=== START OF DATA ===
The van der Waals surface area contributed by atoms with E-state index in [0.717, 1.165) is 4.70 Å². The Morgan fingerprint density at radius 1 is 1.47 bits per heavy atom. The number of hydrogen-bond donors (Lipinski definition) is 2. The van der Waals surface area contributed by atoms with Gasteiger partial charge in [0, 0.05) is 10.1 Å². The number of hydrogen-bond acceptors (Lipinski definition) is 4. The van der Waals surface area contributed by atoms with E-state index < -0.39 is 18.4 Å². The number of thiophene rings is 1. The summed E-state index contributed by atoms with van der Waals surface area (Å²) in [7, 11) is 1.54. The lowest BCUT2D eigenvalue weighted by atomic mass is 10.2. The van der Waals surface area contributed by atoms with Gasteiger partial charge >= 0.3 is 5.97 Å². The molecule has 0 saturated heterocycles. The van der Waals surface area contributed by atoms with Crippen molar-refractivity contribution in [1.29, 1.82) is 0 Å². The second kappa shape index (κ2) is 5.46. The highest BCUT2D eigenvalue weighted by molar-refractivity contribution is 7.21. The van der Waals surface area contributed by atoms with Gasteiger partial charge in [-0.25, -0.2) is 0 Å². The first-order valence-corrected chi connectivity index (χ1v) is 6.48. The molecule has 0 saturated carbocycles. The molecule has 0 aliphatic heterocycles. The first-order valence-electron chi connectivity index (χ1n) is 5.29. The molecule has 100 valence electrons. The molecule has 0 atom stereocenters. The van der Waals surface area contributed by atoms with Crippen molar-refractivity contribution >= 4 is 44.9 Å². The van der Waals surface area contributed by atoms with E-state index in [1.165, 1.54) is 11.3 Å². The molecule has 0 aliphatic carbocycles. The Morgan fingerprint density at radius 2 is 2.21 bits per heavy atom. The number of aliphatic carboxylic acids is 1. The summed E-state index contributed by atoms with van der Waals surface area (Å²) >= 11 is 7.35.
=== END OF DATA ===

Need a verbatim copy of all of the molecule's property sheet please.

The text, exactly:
The van der Waals surface area contributed by atoms with E-state index in [0.717, 1.165) is 4.70 Å². The Morgan fingerprint density at radius 1 is 1.47 bits per heavy atom. The number of hydrogen-bond donors (Lipinski definition) is 2. The van der Waals surface area contributed by atoms with Gasteiger partial charge in [0, 0.05) is 10.1 Å². The number of hydrogen-bond acceptors (Lipinski definition) is 4. The van der Waals surface area contributed by atoms with E-state index < -0.39 is 18.4 Å². The number of thiophene rings is 1. The summed E-state index contributed by atoms with van der Waals surface area (Å²) in [7, 11) is 1.54. The lowest BCUT2D eigenvalue weighted by atomic mass is 10.2. The van der Waals surface area contributed by atoms with Gasteiger partial charge >= 0.3 is 5.97 Å². The molecule has 0 saturated heterocycles. The van der Waals surface area contributed by atoms with Crippen molar-refractivity contribution in [1.29, 1.82) is 0 Å². The second kappa shape index (κ2) is 5.46. The highest BCUT2D eigenvalue weighted by molar-refractivity contribution is 7.21. The van der Waals surface area contributed by atoms with Gasteiger partial charge in [-0.25, -0.2) is 0 Å². The first-order valence-corrected chi connectivity index (χ1v) is 6.48. The molecule has 0 saturated carbocycles. The molecule has 0 aliphatic heterocycles. The first-order valence-electron chi connectivity index (χ1n) is 5.29. The molecule has 100 valence electrons. The molecule has 0 atom stereocenters. The van der Waals surface area contributed by atoms with Crippen molar-refractivity contribution >= 4 is 44.9 Å². The van der Waals surface area contributed by atoms with E-state index in [1.165, 1.54) is 11.3 Å². The molecule has 0 aliphatic carbocycles. The Morgan fingerprint density at radius 2 is 2.21 bits per heavy atom. The number of aliphatic carboxylic acids is 1. The summed E-state index contributed by atoms with van der Waals surface area (Å²) >= 11 is 7.35.